Install Prometheus & Grafana With Helm 3 On Kubernetes Cluster Running On Vagrant VM.

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6 Min Read

The Story

We would like to install the monitoring tool Prometheus and Grafana with helm 3 on our local machine/VM running a Kubernetes cluster.

In this post, we will go through the procedure of deploying Prometheus and Grafana in a Kubernetes Cluster.

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The How


For this application, we need a Kubernetes cluster running locally and to interface with it via kubectl. The list below shows some of the tools that we’ll need to use for getting our environment set up properly.

The Walk-through


All Vagrant configuration is shown below. Vagrant leverages VirtualBox which loads an openSUSE OS and automatically installs OS dependencies, K3s and helm. Some useful vagrant commands can be found in this cheatsheet.

Running cat Vagrantfile, results in the config:

# -*- mode: ruby -*-
# vi: set ft=ruby :
default_box = "opensuse/Leap-15.2.x86_64"
box_version = ""
# The "2" in `Vagrant.configure` configures the configuration version (we 
# support older styles for backwards compatibility). Please don't change it # # unless you know what you're doing.
Vagrant.configure("2") do |config|
  # The most common configuration options are documented and commented on below.
  # For a complete reference, please see the online documentation at

  # Every Vagrant development environment requires a box. You can search for
  # boxes at

  config.vm.define "master" do |master| = default_box
    master.vm.box_version = box_version
    master.vm.hostname = "master" 'private_network', ip: "",  virtualbox__intnet: true "forwarded_port", guest: 22, host: 2222, id: "ssh", disabled: true "forwarded_port", guest: 22, host: 2000 # Master Node SSH "forwarded_port", guest: 6443, host: 6443 # API Access
    for p in 30000..30100 # expose NodePort IP's "forwarded_port", guest: p, host: p, protocol: "tcp"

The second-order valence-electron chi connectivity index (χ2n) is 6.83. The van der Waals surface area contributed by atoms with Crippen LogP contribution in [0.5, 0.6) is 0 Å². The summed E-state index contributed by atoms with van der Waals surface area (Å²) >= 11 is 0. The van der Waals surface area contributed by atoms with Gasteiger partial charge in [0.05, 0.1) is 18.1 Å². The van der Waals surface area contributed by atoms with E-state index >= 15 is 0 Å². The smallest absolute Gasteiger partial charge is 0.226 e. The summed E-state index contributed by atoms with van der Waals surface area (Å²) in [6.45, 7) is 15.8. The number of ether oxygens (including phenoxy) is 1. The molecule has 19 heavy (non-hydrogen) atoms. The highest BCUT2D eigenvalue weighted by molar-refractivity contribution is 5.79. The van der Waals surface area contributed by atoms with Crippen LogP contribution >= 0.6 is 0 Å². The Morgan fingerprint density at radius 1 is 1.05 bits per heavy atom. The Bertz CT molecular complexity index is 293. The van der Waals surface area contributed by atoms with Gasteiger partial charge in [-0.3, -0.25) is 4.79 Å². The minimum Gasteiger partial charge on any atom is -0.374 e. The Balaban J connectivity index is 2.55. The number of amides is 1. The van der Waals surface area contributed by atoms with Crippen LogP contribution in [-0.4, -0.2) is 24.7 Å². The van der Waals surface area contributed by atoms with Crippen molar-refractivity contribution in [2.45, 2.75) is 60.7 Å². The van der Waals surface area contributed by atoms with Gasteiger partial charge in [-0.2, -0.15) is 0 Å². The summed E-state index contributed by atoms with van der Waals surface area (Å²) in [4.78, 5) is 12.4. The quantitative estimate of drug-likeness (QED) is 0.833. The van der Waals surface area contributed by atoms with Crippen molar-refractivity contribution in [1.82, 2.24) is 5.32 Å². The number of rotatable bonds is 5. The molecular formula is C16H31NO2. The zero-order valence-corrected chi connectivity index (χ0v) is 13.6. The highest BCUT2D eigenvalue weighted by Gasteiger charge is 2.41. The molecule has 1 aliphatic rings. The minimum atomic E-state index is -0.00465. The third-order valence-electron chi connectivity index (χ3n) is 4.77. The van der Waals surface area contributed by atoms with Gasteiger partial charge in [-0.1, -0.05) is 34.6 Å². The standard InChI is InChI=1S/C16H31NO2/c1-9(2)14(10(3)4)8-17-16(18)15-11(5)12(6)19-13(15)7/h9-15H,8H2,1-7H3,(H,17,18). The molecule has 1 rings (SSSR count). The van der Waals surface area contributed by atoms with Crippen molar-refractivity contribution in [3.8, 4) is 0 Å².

master.vm.provider "virtualbox" do |vb|
      # v.memory = "3072"
      vb.memory = "2048" = "k3s"

    master.vm.provision "shell", inline: <<-SHELL
      echo "******** Installing dependencies ********"
      sudo zypper refresh
      sudo zypper --non-interactive install bzip2
      sudo zypper --non-interactive install etcd
      sudo zypper --non-interactive install lsof

      echo "******** Begin installing k3s ********"
      curl -sfL | INSTALL_K3S_VERSION=v1.19.2+k3s1 K3S_KUBECONFIG_MODE="644" sh -
      echo "******** End installing k3s ********"

      echo "******** Begin installing helm ********"
      curl | bash
      echo "******** End installing helm ********"

Running the following command will start up the virtual machine and install the relevant dependencies: vagrant up

Install Prometheus with Helm 3

  • Let’s ssh into our freshly baked VM: vagrant ssh

  • Let’s create a namespace monitoring for bundling all monitoring tools: kubectl create namespace monitoring

  • Install Prometheus using helm 3 on the monitoring namespace | Helm is a popular package manager for Kubernetes (think apt for Ubuntu or pip for Python). It uses a templating language to make the managing of multiple Kubernetes items in a single application easier to package, install, and update.

helm repo add prometheus-community
helm repo add stable
helm repo update
# Use k3s config file, normally this would be in `~/.kube/config`
helm install prometheus prometheus-community/kube-prometheus-stack --namespace monitoring --kubeconfig /etc/rancher/k3s/k3s.yaml

If the installation was successful you should be able to see 6 running pods:

  • Alert manager: This allows us to create alerts with Prometheus
  • Operator: This is the application itself
  • Exporter: This is responsible for getting the logs from the nodes
  • Grafana and other metrics tools

kubectl get pods --namespace=monitoring


and, helm ls --namespace monitoring


Once everything is up and running we need to access Grafana.

It is highly advisable to use some kind of ingress to expose the services to the world, an example would be to use NGINX.

But for testing purposes, we can either use;

These are simple ways of forwarding a Kubernetes service’s port to a local port on your machine.

NOTE: This is something you would never do in production but would regularly do in testing.

Port-forwarding with kubectl port-forward

kubectl port-forward prometheus-prometheus-kube-prometheus-prometheus-0 --address 3000:80 -n monitoring

In my case, this was never successful and I had to opt for the second option.

Port-forwarding with NodePort service

Retrieve all services running on the monitoring namespace

vagrant@master:~> kubectl get svc --namespace monitoring

NAME                                      TYPE        CLUSTER-IP     EXTERNAL-IP   PORT(S)                      AGE
prometheus-kube-prometheus-prometheus     ClusterIP   <none>        9090/TCP                     40m
prometheus-kube-prometheus-alertmanager   ClusterIP   <none>        9093/TCP                     40m
prometheus-prometheus-node-exporter       ClusterIP   <none>        9100/TCP                     40m
prometheus-kube-state-metrics             ClusterIP   <none>        8080/TCP                     40m